Receiving an offer of employment is incredibly exciting. Whether you’ve been looking for work after time off, you’re in need of a change, or you’re getting your first offer after completing your studies, it’s always a good feeling to receive an employment contract and offer. This excitement can sometimes lead to not reading the employment offer carefully and jumping straight to signing. It’s important to read any offer of employment and contract carefully to make sure you understand the terms and conditions of your employment and don’t end up feeling blindsided or confused in the future. Here are a few of our most important things to look for before signing an employment contract.
1. Probationary Period
It’s important to be aware of the probationary period of your employment. Alberta regulates a 90 day probationary period that does not require notice of termination (whether from the employee or employer). After 90 days and up to 2 years, it is required to give one week of notice, after that, 2 weeks. Something to look for when signing your contract is what benefits or perks are only available after the probationary period. Most employers will not provide medical benefits until after probation, and some employers will not start accruing vacation time or other benefits until your 3 months are up. Be aware of your probationary period when you sign!
2. Job Description and Duties
When you receive an employment contract, make sure your job description and duties are clearly listed. This is an important reference when it comes to annual reviews. This list will show that you have been successful in completing the expected duties as well as if you have gone above and beyond your job description.
Make sure your salary is the same as what was agreed upon when offered employment. Your contract should also state the payment periods and how you will be paid. If your employer provides bonuses or reimbursements, it is important to have these written in your contract.
Medical and health benefits are often a key item prospective employees seek from their employers. The company provided health benefits should be clearly stated in your employee contract, from the start date of receiving these benefits, what kind of benefits you have, who the group plan is under, and more.
5. Look for the Job Term
It’s important to know the terms of your employment. If you are a permanent hire, this should be stated on your employment contract. If you’ve been hired for a fixed term, the term of employment needs to be clearly stated, as well as opportunities for renewal or moving to permanent employment.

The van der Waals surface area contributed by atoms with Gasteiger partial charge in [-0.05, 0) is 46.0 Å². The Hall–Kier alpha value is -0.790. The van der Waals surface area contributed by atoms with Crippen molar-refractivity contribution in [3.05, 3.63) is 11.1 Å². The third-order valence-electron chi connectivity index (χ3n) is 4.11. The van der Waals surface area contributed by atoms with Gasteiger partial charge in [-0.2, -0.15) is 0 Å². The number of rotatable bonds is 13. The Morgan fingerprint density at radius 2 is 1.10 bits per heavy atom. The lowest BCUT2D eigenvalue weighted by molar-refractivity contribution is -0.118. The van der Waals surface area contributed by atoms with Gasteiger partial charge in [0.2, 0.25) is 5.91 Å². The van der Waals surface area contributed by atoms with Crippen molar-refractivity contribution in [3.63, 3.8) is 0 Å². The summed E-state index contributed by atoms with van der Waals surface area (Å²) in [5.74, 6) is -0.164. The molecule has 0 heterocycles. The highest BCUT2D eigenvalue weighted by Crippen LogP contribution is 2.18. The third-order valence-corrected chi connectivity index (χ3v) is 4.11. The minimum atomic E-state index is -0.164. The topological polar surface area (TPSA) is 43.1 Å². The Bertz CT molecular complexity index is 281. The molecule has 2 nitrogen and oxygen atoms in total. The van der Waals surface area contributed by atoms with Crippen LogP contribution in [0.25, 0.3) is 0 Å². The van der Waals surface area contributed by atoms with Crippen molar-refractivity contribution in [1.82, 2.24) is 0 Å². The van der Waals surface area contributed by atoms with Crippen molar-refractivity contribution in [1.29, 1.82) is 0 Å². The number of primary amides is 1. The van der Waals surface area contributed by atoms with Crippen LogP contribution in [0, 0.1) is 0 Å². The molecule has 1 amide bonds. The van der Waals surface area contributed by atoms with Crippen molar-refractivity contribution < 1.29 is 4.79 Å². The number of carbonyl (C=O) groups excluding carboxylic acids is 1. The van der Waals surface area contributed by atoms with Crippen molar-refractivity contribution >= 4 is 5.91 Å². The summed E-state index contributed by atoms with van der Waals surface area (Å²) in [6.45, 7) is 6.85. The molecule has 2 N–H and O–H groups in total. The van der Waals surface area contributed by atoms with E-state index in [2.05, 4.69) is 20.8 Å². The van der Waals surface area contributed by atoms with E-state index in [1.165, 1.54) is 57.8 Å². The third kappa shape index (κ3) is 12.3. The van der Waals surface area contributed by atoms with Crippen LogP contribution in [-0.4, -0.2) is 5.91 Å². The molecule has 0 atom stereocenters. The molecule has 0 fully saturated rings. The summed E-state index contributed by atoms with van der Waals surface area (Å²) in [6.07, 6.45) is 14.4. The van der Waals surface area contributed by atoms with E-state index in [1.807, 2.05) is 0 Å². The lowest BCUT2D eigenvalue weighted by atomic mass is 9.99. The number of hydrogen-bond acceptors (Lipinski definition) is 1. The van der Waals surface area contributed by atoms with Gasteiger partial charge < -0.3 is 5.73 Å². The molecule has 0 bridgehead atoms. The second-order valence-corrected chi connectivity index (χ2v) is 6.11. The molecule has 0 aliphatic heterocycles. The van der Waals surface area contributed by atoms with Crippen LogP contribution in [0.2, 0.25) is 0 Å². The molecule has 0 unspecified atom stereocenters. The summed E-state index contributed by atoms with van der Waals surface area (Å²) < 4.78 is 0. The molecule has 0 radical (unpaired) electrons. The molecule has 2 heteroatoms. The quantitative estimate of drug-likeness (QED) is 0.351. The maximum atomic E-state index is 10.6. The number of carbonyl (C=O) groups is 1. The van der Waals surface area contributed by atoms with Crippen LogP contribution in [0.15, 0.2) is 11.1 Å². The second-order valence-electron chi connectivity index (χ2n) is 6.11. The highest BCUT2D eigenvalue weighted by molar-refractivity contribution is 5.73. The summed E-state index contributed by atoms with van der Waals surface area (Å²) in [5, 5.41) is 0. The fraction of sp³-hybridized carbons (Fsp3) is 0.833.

6. Paths to Promotion and Raises
Many employment contracts will lay out the different paths to promotion available. Whether certain promotions require additional education, time working for the company, or taking on additional responsibilities. Your employment contract will often lay out the structure for compensation increases.
7. Terms for Time Off and Leave
How much time, and when you can take that time off, should all be laid out clearly in your employment contract. Items you should see range from how much notice you need to provide to take time off, company policies on sick and personal days, and how much vacation time you have (and the accrual process).
8. Start Date and Expected Working Hours
Your start date and expected working hours should be stated in your contract. This will give you time to plan as well as ensure you show up to work on time! Working hours are different for every company and sometimes per employee, so it’s important to have your expected hours in writing from your employer so you can plan accordingly.
9. Termination Clause
Terms of employment termination need to be clear in order to protect your best interests and that of the company. If your employment contract has ‘at the sole discretion of the employer’ written into your contract, your employer will have the right to terminate your employment without speaking with you. Most employment contracts will have the different causes for termination laid out as well as provided notice.
10. Restrictive Covenants
Restrictive covenants are a way for employers to protect themselves if you choose to leave the company. These could be non-compete clauses where you are not allowed to go and work for direct competitors, or clauses where you cannot take clients from your previous employer if you were to start your own business. You may also be restricted from dealing with certain suppliers or bringing colleagues to your new company. While many of these clauses are legal, a former employer is not allowed to prevent you from making a living, so if you work in an incredibly niche environment, a non-compete clause may not be valid.
Employment contracts are an important step to starting with a new company. Make sure you read your contract carefully and keep your own copy. Employment contracts can be a beneficial reference for both positive and negative interactions with your new employer. If you have any questions about employment contracts, our team of qualified recruiters are here to help!